By Sweta Patel
Most startups and small business owners have small pockets when it comes to marketing. It’s ironic how in most cases they spend so much time and money on the actual product itself and then they don’t end up marketing it.
In reality, marketing is the most important aspect of any startup or small business. There has to be a clear plan and message to deliver to the right audience. Now don’t get me wrong, most business owners have to be frugal in the beginning in order to get their business going. I am constantly approached by startups and small business owners who want to acquire more customers on a $0 budget. The time available to help these business owners is very limited in my schedule book. Here is the approach I would take if I were just getting started but I wanted to market big:
Piggybacking Will Do The Work for You
There are many benefits to being apart of a network that is thriving. For example, StumbleUpon knew if they created a solution for a small pain point they would start gaining users left and right. What did they do? They created a plug-in for Firefox and it was one of the browser’s first plug-ins. Even though at the time Stumbleupon had an unfair advantage in the market they were able to solve a pain point for another network. What small problem can you solve? Can you add value to another network?
Today we have Pinterest using the “Pin It Forward” feature which allows bloggers to share pins even further and on other networks. If your feature is sharable then it will create more value to other businesses and consumers, which equates to more users.
Best Practice: Go to your favorite platform and make a list of all the problems you see. Then make a list of solutions. Now execute the most feasible solution and present it to the consumers of the site.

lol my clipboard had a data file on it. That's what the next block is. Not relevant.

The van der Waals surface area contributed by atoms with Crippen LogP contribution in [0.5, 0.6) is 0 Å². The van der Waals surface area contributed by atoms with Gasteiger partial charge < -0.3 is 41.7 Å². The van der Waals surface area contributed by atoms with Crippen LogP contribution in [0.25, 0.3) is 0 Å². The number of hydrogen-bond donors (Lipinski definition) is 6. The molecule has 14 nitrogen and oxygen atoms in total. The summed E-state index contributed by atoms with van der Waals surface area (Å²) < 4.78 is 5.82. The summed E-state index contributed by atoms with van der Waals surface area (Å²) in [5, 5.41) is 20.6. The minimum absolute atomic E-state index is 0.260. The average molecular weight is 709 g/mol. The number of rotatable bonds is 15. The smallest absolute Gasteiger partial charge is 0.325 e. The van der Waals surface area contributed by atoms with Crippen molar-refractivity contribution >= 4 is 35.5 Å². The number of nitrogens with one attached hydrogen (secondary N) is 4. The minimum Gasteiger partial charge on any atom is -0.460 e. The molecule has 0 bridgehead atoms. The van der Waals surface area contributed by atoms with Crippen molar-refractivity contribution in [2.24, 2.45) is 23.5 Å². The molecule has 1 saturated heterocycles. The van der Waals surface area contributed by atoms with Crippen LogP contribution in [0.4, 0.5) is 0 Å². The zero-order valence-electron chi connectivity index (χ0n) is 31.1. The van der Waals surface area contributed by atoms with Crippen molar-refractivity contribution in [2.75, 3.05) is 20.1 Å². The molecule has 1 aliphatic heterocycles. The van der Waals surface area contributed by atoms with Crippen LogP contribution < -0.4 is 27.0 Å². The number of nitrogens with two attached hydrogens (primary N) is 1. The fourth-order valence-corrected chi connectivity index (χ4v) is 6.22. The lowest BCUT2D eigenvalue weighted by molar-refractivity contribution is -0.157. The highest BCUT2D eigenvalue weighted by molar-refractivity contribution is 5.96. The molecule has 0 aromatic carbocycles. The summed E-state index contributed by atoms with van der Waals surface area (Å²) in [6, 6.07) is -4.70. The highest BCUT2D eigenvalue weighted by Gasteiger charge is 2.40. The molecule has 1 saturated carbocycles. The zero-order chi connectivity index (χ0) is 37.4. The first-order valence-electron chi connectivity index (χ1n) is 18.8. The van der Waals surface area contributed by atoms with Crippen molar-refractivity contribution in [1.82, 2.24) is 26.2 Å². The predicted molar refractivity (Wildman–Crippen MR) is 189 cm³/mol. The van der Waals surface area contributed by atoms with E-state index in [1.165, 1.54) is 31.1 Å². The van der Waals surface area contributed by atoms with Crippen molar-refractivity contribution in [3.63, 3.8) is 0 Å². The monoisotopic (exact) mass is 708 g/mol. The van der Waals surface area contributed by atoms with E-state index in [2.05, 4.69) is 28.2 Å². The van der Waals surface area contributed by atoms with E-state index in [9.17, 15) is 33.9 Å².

Permalinks Make It Shareable
The talk in town is that content is king, however anything that is written needs a market of consumers or readers. Permalinks make it feasible to distribute content anywhere and they make content more discoverable. This was the secret behind Quora’s platform and how they made their content SEO-friendly and searchable at the same time. Twitter does the same thing by creating permalinks at every point of contribution. Nowadays anyone can become a publisher, so make sure that you are maximizing this aspect in terms of your biggest consumer base.
Best Practice: Take a look at each point where a user can contribute on the platform and see if you can create a permalink to maximize searchability.
Create a Ruckus!
Pick a topic that is highly controversial in the marketplace right now. For example, let’s say that your target market is housewives between the ages of 30 and 50. Perhaps there is a rumor on the street that Oprah might leave her show. Now put two and two together. We know that housewives love watching Oprah. Take that information and create platform for all the housewives to connect and debate about it. This is the kind of hype that will allow others to participate and create momentum for you.
Best Practice: Create a blog post with an opposing view of a “trending topic,” then write your opinion. Afterward create a hashtag for it and receive at least 20 to 30 comments on it. Now watch the rest of the people enter the battle zone and start debating!
Micro-Markets Are Golden
Think about it…Facebook started with Harvard. Yelp started with the local crowd in San Francisco. And LinkedIn emerged from the venture-capital community in Silicon Valley. This is the exact reason why micro-markets rock. If it doesn’t work out in one small place, what makes you think the world is going to love the idea? Most startups begin by testing in smaller markets and then grow into large franchises when things begin to move.
Best Practice: Pick a place to launch and make sure everyone is involved. The best way to pre-launch an idea is through focus groups to find out what resonates with your target segment and then venture beyond.
The best way to get your product or service out there is to be the creator of a service with which producers bring in the consumers. For example, SurveyMonkey only has to worry about one side of the market and that is to get producers to use their platform. Then consumers do the rest. Another great example is Ning and their focus around community building. They bring in the producers who build their online networks and promote it to their audiences.
Best Practice: Create a platform where there are no worries about both sides of the market. Make sure this is a freemium model to ensure the viral effect from the free version and revenue from the paid tier.
What was your favorite tip? Comment below!
Sweta Patel is a San Diego-based marketing entrepreneur whose company is Global Marketing Tactics.
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